Thursday, October 25, 2007

A Country Divided

No, I don't mean the United States, although it would politically fit the description; nor Iraq where the Sunni-Shia-Kurd partition exists de facto, no matter what our leaders would like us to believe. I'm talking about the land of delicious chocolate, great musical importance, Hergé and his Tintin books and of course, the European Union headquarters: Belgium.

Never intended to be a country as it is today, it was nevertheless created soon after Napoleon met his Waterloo. A German prince was invited to become a king of a new monarchy in 1831. Always an uneasy mix of Dutch (or Flemish, a dialect of the former) and French speaking Flanders and Wallonia, it nevertheless managed to grow in importance, not the least by being put in charge of the Congo and two East African countries, Rwanda and Burundi. Belgian Congo was always rich in minerals and became a major exporter on uranium for the Manhattan Project and the nuclear bomb industry.

Today, many openly question whether the country of Belgium should exist at all. The politics are strictly divided between language barriers. Formerly the farming Wallonia was better-to-do, but recently the Flanders have managed to overcome their southern neighbors, mainly because of industry and trade. Recently a fake report on television claimed that the country had been split into two and hardly anybody doubted the "facts" in this Lowlands version on "the Martians Have Landed". The issues preventing the division are a mutual love and respect for the king, and the question of Brussels, the "EU City". The latter is by far the most important city in Belgium and like Montréal in Quebec, mainly French-speaking. The Catholic Flanders wouldn't really want to join the Protestant Netherlands in spite of the common language, and France has enough problems or her own without being saddled with Wallonia's economic woes.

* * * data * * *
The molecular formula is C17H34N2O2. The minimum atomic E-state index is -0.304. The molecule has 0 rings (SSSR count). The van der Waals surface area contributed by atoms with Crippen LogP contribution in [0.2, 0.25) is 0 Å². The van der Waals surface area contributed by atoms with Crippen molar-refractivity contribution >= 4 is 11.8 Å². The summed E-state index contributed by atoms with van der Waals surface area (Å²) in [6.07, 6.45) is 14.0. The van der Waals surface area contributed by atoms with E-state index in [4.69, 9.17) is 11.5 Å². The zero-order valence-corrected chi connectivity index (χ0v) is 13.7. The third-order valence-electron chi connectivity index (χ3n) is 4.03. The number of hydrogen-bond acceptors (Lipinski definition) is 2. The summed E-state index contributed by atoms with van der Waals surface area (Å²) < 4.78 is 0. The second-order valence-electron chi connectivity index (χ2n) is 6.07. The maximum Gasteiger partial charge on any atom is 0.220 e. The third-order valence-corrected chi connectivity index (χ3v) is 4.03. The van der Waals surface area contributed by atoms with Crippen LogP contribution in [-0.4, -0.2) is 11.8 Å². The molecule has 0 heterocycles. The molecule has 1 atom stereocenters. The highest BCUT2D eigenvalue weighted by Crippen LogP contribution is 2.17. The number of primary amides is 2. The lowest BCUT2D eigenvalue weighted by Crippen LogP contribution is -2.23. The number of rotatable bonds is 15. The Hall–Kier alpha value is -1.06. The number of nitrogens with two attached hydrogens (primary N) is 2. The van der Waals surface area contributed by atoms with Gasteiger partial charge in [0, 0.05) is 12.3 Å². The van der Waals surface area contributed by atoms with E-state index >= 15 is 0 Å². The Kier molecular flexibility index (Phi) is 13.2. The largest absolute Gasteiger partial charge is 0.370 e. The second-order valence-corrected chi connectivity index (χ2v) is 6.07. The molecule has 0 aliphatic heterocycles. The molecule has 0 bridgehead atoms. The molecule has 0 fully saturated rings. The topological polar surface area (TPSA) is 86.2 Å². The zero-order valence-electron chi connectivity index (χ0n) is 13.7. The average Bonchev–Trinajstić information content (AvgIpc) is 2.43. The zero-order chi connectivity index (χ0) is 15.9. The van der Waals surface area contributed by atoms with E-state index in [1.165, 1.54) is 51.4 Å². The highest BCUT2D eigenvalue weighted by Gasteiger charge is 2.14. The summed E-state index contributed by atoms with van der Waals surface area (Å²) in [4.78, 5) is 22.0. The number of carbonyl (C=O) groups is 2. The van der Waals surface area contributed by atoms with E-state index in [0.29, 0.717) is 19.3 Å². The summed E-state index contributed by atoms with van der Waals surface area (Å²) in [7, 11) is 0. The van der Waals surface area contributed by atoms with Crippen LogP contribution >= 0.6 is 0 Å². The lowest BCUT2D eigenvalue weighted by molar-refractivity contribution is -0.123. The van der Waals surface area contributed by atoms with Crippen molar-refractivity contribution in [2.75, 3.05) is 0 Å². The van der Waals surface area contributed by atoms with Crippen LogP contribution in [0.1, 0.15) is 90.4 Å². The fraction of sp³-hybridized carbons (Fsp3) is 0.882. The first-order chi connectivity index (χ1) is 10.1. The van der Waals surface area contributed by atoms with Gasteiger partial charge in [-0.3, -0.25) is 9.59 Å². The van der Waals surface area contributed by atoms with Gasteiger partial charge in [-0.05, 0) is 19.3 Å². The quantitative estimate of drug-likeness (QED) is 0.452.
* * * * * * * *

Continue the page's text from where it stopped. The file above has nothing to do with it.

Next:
Musically the Conservatory in Brussels has been one of the most important in Europe for more than a century. Especially important is the Belgian, or Franco-Belgian, school of violin playing, often also referred to as Modern French. The great musical genius and virtuoso Eugène Ysaÿe was a giant in the history of the violin, disciples of whom have had great influence in this country as well (Josef Gingold, Jascha Brodsky, Louis Persinger). His most important student, however, was Mathieu Crickboom. He played second violin in his teacher's his famous string quartet and later inherited the professorship in the Conservatoire Royal de Bruxelles. Ysaÿe also dedicated the fifth of his famed six solo sonatas to his student and friend.

In my childhood my father had a couple volumes of Crickboom's Le Violon – Théorique et Practique" and this is what I used to teach myself the violin. My parents were taking a long walk when I had just turned five, and I took out my father's full-size violin and decided to see what it sounded like. With perfect pitch I had no trouble playing the right notes and when my parents returned, I surprised them by playing a short piece from probably Volume I. I can well remember my father starting to kind of laugh, either nervously or excitedly, I couldn't tell. The next day a three-quarter size instrument appeared and soon a man was brought to the house as a teacher candidate. Well, I didn't really care for the fellow and thus no lessons followed. Also, I was unhappy with the sound of the 'little' violin and insisted on using my father's. Not long after that he purchased a modern instrument that had won a prize in a violin makers' competition. I treasured those Crickboom books and although I taught myself to play a lot of other material, these books always had a special place in my heart. As I started teaching my friends and even older kids at a very young age, it was always "Le Violon" that I used with them and got them to play so well that many ended up as professionals. I went through a lot of other methods but none ever came close to the logical and musical approach of Mr. Crickboom.